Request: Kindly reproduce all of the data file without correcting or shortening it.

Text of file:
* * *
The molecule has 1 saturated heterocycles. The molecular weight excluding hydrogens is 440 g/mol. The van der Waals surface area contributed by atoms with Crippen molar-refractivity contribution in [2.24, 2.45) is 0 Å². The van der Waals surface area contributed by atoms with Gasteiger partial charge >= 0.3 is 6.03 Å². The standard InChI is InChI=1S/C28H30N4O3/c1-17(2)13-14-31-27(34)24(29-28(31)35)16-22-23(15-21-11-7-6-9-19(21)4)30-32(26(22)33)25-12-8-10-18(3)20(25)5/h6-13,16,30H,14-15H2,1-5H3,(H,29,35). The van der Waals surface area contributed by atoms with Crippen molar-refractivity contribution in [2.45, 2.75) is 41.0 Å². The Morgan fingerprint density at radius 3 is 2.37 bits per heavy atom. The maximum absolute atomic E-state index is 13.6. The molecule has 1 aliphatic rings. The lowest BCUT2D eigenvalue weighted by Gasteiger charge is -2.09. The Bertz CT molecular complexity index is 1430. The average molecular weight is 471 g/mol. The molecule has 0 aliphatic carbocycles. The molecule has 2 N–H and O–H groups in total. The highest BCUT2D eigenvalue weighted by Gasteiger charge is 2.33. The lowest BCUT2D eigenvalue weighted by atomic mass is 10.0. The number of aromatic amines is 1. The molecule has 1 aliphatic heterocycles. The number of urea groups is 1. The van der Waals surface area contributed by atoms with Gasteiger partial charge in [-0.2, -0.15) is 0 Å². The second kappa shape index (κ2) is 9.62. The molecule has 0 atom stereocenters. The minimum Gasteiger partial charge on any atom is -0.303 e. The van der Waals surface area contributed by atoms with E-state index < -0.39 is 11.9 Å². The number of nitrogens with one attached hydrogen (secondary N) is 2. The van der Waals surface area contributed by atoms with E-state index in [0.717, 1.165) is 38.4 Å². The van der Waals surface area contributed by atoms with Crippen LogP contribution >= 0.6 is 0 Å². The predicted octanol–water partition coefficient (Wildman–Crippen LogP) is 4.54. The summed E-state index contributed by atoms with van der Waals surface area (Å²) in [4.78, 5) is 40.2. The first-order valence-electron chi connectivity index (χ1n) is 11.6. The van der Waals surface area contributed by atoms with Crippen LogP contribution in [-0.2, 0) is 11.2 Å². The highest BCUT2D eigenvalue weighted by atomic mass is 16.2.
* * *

The molecule has 1 saturated heterocycles. The molecular weight excluding hydrogens is 440 g/mol. The van der Waals surface area contributed by atoms with Crippen molar-refractivity contribution in [2.24, 2.45) is 0 Å². The van der Waals surface area contributed by atoms with Gasteiger partial charge >= 0.3 is 6.03 Å². The standard InChI is InChI=1S/C28H30N4O3/c1-17(2)13-14-31-27(34)24(29-28(31)35)16-22-23(15-21-11-7-6-9-19(21)4)30-32(26(22)33)25-12-8-10-18(3)20(25)5/h6-13,16,30H,14-15H2,1-5H3,(H,29,35). The van der Waals surface area contributed by atoms with Crippen molar-refractivity contribution in [2.45, 2.75) is 41.0 Å². The Morgan fingerprint density at radius 3 is 2.37 bits per heavy atom. The maximum absolute atomic E-state index is 13.6. The molecule has 1 aliphatic rings. The lowest BCUT2D eigenvalue weighted by Gasteiger charge is -2.09. The Bertz CT molecular complexity index is 1430. The average molecular weight is 471 g/mol. The molecule has 0 aliphatic carbocycles. The molecule has 2 N–H and O–H groups in total. The highest BCUT2D eigenvalue weighted by Gasteiger charge is 2.33. The lowest BCUT2D eigenvalue weighted by atomic mass is 10.0. The number of aromatic amines is 1. The molecule has 1 aliphatic heterocycles. The number of urea groups is 1. The van der Waals surface area contributed by atoms with Gasteiger partial charge in [-0.2, -0.15) is 0 Å². The second kappa shape index (κ2) is 9.62. The molecule has 0 atom stereocenters. The minimum Gasteiger partial charge on any atom is -0.303 e. The van der Waals surface area contributed by atoms with E-state index < -0.39 is 11.9 Å². The number of nitrogens with one attached hydrogen (secondary N) is 2. The van der Waals surface area contributed by atoms with E-state index in [0.717, 1.165) is 38.4 Å². The van der Waals surface area contributed by atoms with Crippen LogP contribution >= 0.6 is 0 Å². The predicted octanol–water partition coefficient (Wildman–Crippen LogP) is 4.54. The summed E-state index contributed by atoms with van der Waals surface area (Å²) in [4.78, 5) is 40.2. The first-order valence-electron chi connectivity index (χ1n) is 11.6. The van der Waals surface area contributed by atoms with Crippen LogP contribution in [-0.2, 0) is 11.2 Å². The highest BCUT2D eigenvalue weighted by atomic mass is 16.2.